The Exponential Value of an Independent Audit

Patricia Cochran, former Chief Financial Officer, VSP; Board Director and Member of the Audit Committee Mechanics Bank, Mercy Housing, Inc. and Mercy Investment Services, Inc., Member of the Audit Committee of Dignity Health, and Member of the IFAC Professional Accountants in Business Committee | May 18, 2015 |

Those charged with governance can receive a number of assurances from an independent audit in addition to the primary objective of assurance about the reasonableness of the organization’s annual financial statements. As an Audit Committee Chair and member of several organizations, I have found that these other assurances assist immeasurably in fulfilling my governance responsibilities.

Industry Best Practices
By selecting an audit firm with industry specific expertise, the board of directors and the audit committee have access to knowledge beyond financial statement reporting. As with any professional endeavor, substantial industry expertise results in better practice outcomes. An audit firm well versed in the industry in which the organization operates can share best practices and industry benchmarks that will assist those charged with governance as they lead the organization.

Risk Management
The board of directors has a substantial role in the monitoring component of enterprise risk management. An audit provides assurance that this responsibility has been fulfilled through this separate independent evaluation of the organization. The COSO framework on enterprise risk management recognizes this monitoring obligation of those charged with governance.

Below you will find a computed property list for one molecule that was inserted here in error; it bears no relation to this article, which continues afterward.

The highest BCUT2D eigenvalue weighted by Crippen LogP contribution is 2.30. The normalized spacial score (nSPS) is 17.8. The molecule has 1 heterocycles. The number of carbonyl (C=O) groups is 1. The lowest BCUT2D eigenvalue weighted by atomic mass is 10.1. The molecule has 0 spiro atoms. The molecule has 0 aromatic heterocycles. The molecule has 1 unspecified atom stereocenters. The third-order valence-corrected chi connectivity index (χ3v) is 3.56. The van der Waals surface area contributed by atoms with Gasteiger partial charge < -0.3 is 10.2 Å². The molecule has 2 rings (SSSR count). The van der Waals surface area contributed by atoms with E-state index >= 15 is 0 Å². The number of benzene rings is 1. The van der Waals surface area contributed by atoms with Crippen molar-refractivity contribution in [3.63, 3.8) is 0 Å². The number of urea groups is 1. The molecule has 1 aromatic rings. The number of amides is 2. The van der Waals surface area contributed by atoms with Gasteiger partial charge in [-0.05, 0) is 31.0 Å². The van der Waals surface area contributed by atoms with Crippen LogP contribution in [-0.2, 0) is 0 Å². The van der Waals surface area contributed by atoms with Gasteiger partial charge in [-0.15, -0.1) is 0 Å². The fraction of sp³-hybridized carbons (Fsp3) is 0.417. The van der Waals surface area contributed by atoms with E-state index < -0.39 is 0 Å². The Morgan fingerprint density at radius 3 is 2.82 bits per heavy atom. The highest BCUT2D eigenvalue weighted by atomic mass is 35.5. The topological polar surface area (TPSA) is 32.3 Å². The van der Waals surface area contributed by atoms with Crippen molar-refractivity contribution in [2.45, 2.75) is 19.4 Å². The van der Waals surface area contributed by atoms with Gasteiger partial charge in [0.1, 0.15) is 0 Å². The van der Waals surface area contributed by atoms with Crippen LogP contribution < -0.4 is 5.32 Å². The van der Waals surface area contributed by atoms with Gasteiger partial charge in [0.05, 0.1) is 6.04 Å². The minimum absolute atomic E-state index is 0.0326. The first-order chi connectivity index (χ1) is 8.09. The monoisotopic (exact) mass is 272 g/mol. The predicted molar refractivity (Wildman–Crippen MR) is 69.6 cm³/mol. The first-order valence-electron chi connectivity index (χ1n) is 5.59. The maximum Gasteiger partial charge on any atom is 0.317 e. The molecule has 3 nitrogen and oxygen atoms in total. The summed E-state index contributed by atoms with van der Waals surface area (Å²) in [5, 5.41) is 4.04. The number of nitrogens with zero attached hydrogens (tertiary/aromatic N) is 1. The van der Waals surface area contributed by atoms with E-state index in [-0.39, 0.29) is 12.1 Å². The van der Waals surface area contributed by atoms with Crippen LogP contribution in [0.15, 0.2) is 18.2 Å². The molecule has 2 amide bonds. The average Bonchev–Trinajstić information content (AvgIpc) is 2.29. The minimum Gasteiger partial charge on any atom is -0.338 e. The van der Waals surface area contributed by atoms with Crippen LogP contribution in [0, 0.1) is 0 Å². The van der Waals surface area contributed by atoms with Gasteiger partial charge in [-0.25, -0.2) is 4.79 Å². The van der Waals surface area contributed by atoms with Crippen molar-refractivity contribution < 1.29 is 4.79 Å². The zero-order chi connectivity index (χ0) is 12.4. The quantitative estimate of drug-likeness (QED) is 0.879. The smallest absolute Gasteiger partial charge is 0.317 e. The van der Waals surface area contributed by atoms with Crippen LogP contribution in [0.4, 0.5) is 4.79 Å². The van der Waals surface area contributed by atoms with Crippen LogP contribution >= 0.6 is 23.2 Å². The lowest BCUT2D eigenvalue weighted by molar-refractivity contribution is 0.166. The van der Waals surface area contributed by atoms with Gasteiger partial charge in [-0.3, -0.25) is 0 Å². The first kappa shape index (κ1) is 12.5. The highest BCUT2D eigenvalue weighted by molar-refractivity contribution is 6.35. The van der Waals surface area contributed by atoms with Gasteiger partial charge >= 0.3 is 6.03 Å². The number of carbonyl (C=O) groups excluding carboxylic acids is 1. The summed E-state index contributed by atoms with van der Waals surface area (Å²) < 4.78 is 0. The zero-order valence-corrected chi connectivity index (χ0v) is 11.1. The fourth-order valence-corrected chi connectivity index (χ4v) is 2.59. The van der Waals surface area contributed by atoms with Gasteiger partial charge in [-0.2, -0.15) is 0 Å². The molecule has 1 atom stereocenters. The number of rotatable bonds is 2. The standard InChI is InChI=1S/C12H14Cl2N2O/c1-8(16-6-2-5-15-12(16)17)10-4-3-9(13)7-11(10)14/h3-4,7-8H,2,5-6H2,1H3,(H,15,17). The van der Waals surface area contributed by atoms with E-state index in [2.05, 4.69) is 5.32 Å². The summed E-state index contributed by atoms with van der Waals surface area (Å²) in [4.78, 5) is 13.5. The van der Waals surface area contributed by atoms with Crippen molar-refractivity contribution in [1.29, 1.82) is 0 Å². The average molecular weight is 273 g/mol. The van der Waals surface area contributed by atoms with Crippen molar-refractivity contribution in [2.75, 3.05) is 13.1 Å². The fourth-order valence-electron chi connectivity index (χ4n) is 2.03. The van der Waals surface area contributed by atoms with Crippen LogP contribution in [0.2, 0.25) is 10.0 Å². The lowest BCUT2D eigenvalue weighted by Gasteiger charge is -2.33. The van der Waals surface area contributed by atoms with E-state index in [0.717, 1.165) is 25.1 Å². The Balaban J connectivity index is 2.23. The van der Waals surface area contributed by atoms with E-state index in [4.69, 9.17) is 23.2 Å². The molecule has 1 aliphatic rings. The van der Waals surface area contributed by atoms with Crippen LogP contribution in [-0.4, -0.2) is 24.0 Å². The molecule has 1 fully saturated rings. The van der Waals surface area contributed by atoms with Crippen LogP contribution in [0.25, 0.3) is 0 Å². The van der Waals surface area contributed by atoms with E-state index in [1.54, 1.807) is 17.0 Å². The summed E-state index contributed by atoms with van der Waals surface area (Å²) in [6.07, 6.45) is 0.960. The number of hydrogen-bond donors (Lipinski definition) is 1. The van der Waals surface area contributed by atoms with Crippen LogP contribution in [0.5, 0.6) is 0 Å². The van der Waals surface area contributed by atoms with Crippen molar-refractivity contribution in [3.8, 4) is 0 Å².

Disclosures by Management
The board and audit committee should review the letter of representations by management obtained in the ordinary course of the audit. These representations provide assurance that contingent liabilities and other risks have been fully disclosed both to the auditors and to those charged with governance. In addition, senior management demonstrates through these representations that they are both cognizant and responsible for these disclosures.

Financial Competence of CEO and CFO
Through executive session discussions, the board and the audit committee can assess with the independent auditors the financial competence of the CEO and CFO. If the organization is growing rapidly, they may discover potential deficiencies in technical competence before they adversely impact the business. Without effective leadership at this C-suite level, the organization cannot achieve its objectives. The auditors can provide an unbiased view into their competence level that cannot be obtained in any other manner.

Adequacy of Financial Resource Staff
These executive session discussions should also focus on the adequacy of the staff charged with the management and reporting of financial transactions. The independent auditors can provide a reality check on the staffing requirements needed as well as the current state of the skill set of the finance team. Sometimes internal management is not prepared to provide additional resources if budgeting is tight in the organization. This independent assessment of the financial staffing resource level is invaluable.

Confidence for Users of the Audited Financial Statements
It is important to select an independent audit firm that has acknowledged industry expertise by the external users of the audited financial statements. Those charged with governance will thereby be more confident that the audit report will achieve its intended purpose for shareholders, banks and regulators.

How do these points resonate with you? Do you see other ways in which the external / independent audit can provide value to an organization and its stakeholders? Let us know!

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